The Reserve Bank today kept benchmark interest rate unchanged on fears of rising inflation while lowering growth forecast to 6.7 per cent for the current fiscal, but looked to spur the cooling economy by freeing over Rs 55,000 crore for banks to lend.
With five of the six members of the Monetary Policy Committee (MPC) voting for no change, RBI at its bi-monthly policy review kept benchmark repurchase or repo rate at near seven-year low of 6 per cent.
Keeping its policy stance at 'neutral', the Reserve Bank of India (RBI) raised its inflation forecast to a range of 4.2 to 4.6 per cent during remainder of current fiscal as against 4 to 4.5 per cent previously stated.
It also lowered growth estimate for the fiscal ending March 31, 2018 to 6.7 per cent from previously predicted 7.3 per cent.
However to spur the economy, it lowered the proportion of deposits banks need to invest in specified securities, such as government bonds, to 19.5 per cent from 20 per cent effective October 14, freeing over Rs 55,000 crore for banks to lend.
RBI had lowered the Statutory Liquidity Ratio (SLR) by the same amount in June.
The implementation of Goods and Services Tax (GST) had an adverse impact on manufacturing and may delay investment revival, it said hoping that there will be simplification of the new indirect tax regime to the ease business process.
Like the repo rate, the reverse repo - the rate at which RBI borrows from banks, has been kept unchanged at 5.75 per cent, it said at the fourth bi-monthly policy review.
In its last review in August RBI had slashed the benchmark lending rate by 0.25 percentage points to 6 per cent, the lowest in 6 years.
Commenting on RBI's policy stance, Finance Ministry in a statement said, "We have noted that this decision has been made by the MPC in light of the underlying analysis which implies a downward revision of the real GVA growth forecast for 2017-18 from 7.3 per cent to 6.7 per cent, which leads to a widening of the output gap."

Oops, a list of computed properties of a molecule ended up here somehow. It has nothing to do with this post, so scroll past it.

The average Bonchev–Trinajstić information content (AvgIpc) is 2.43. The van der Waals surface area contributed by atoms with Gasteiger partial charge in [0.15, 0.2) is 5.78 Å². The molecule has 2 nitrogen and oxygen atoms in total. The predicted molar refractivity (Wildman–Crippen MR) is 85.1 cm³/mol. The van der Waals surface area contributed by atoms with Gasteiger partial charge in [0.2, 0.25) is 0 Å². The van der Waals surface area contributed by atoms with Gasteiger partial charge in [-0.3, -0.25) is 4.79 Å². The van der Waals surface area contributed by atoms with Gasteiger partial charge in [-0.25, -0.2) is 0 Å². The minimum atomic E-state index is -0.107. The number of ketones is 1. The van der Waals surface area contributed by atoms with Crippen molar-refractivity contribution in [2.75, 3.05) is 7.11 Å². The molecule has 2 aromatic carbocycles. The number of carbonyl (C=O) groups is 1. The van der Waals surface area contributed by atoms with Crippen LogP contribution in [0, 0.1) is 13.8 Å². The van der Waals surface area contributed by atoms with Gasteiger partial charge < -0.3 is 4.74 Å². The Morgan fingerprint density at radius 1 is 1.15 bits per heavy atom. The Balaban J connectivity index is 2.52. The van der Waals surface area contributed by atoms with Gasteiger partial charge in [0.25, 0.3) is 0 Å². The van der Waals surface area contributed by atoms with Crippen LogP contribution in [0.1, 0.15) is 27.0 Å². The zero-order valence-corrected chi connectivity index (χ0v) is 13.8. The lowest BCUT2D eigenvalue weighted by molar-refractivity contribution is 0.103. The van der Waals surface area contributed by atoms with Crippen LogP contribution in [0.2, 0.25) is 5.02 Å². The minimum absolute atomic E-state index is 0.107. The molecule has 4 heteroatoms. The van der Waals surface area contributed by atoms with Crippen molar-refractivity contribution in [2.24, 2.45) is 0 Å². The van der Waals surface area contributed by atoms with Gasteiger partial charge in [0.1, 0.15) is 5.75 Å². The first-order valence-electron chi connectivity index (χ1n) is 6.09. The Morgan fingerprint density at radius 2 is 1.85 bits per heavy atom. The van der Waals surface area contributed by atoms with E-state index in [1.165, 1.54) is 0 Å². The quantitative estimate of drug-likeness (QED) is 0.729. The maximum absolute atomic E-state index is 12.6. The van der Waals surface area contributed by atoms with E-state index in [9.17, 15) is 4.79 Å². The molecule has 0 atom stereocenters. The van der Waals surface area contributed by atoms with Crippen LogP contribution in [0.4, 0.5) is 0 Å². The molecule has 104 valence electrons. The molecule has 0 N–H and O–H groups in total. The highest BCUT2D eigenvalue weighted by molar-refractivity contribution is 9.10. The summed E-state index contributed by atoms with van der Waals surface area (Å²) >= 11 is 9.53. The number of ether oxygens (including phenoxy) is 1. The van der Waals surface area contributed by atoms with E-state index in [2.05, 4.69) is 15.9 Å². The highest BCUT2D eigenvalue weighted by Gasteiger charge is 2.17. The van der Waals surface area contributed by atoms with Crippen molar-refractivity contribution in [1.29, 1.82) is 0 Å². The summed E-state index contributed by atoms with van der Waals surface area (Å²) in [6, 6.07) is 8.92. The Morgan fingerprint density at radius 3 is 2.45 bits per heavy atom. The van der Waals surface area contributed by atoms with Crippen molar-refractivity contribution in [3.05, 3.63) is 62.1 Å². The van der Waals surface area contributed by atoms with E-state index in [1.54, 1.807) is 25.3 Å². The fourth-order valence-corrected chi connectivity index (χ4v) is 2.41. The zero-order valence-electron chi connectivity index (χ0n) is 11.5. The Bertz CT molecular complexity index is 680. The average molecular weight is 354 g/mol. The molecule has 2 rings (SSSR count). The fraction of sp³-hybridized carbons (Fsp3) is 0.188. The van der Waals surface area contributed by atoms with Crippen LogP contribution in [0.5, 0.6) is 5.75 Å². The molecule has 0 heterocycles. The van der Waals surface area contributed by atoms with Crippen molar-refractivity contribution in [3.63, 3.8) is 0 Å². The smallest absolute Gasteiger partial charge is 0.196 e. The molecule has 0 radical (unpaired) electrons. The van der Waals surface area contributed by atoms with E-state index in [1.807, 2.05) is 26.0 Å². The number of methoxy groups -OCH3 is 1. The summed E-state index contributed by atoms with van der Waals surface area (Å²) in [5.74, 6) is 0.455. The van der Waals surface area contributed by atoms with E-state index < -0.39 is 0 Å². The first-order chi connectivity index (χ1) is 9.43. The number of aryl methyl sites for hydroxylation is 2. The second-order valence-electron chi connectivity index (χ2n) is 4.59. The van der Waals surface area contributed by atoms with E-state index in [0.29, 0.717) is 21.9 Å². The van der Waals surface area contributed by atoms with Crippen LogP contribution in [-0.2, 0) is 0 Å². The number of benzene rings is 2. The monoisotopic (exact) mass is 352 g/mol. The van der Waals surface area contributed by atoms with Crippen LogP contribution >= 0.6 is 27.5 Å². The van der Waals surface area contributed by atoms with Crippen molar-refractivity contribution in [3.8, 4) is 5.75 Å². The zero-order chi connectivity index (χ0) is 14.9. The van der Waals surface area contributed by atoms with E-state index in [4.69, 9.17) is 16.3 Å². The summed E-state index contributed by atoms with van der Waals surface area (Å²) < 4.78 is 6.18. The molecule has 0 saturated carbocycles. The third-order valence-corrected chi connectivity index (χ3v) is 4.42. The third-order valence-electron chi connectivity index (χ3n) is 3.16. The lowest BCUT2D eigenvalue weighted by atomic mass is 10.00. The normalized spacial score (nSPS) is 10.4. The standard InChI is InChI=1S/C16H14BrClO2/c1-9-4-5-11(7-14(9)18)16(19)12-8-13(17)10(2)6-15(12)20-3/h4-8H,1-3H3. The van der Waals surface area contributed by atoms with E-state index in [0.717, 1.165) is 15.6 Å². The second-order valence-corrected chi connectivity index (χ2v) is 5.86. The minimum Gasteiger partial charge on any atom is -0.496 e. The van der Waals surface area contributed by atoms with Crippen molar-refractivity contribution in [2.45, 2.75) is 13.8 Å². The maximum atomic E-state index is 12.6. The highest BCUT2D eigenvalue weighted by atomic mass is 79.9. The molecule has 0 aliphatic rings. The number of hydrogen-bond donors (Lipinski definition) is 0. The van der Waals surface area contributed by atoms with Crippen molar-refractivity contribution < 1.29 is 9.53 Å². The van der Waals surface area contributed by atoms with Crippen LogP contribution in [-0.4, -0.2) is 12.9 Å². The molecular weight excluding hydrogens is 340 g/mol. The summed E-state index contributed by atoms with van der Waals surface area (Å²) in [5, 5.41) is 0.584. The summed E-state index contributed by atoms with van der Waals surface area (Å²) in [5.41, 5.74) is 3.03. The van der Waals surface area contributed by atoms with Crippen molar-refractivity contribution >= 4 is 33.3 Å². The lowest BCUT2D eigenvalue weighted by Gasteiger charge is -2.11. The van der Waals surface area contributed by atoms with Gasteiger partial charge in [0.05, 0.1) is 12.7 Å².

Economic Affairs Secretary S C Garg said RBI projects increasing growth of 6.4 per cent, 7.1 per cent, and 7.7 per cent in the second to fourth quarters.
Inflation projections for the year as a whole remain below 4 per cent, he tweeted.
The central bank said it stays committed to keeping inflation close to 4 per cent and said it is "imperative to reinvigorate investment activity".
"Although the domestic food price outlook remains largely stable, generalised momentum is building in prices of items excluding food, especially emanating from crude oil," RBI said.
"Given the inflation outlook, there did not seem much room for monetary policy adjustments," deputy governor in- charge of the monetary policy function, Viral Acharya, told reporters at the customary post-policy interaction.
Governor Patel said RBI has spelt out the upside risks to the inflation target like a hike in HRA and dearness allowances for government employees.
It also cautioned against populist measures like farm loan waivers and a fiscal stimulus to boost the sagging growth, but said there also exist mitigating factors like the possibility of a dip in commodity prices and food inflation.
"We will basically have to wait and watch on how inflation evolves," Acharya said, adding that even though household inflation expectations continue going down, they still remain "relatively high".
On growth, Acharya hinted it is not fair to extrapolate the 5.7 per cent GDP expansion in the June quarter into a trend which was a three-year low, while Patel pointed out to recent high frequency data like a surge in core sector which shows a reversal.
Patel further said that factors like these will help in a bounce back in the second half of the fiscal, even as private investment continues to be depressed.
Acharya said reviving private investment can take up to 12-18 months, while Patel said as capacity utilisation levels move up, there can be a revival in the investment activities.
The RBI also announced a slew of regulatory policies and said that it will be releasing the final guidelines on peer-to -peer lending later this evening.
RBI continued to flay banks for keeping the lending rates high and flagged concerns over base rate and marginal cost of fund-based lending rate (MCLR), saying these have not been able to improve monetary transmission.
An internal RBI group also suggested switching over to an external benchmark in a time-bound manner so that better rates are available to borrowers.
The MPC said structural reforms introduced in the recent period will likely be growth augmenting over the medium-to long-term by improving the business environment, enhancing transparency and increasing formalisation of the economy.
Markets were expecting the MPC to vote for a status quo on the rates at the policy announcement.
The government has been working on a plan to push up growth but has not announced any move yet. It cut the excise duty on fuels by Rs 2 in order to minimise the impact of increasing global fuel prices on domestic consumers, a move which heightens the risk of a fiscal slippage.
"Recapitalising public sector banks adequately will ensure that credit flows to the productive sectors are not impeded and growth impulses not restrained," it said.
(This article has not been edited by Zeebiz editorial team and is auto-generated from an agency feed.)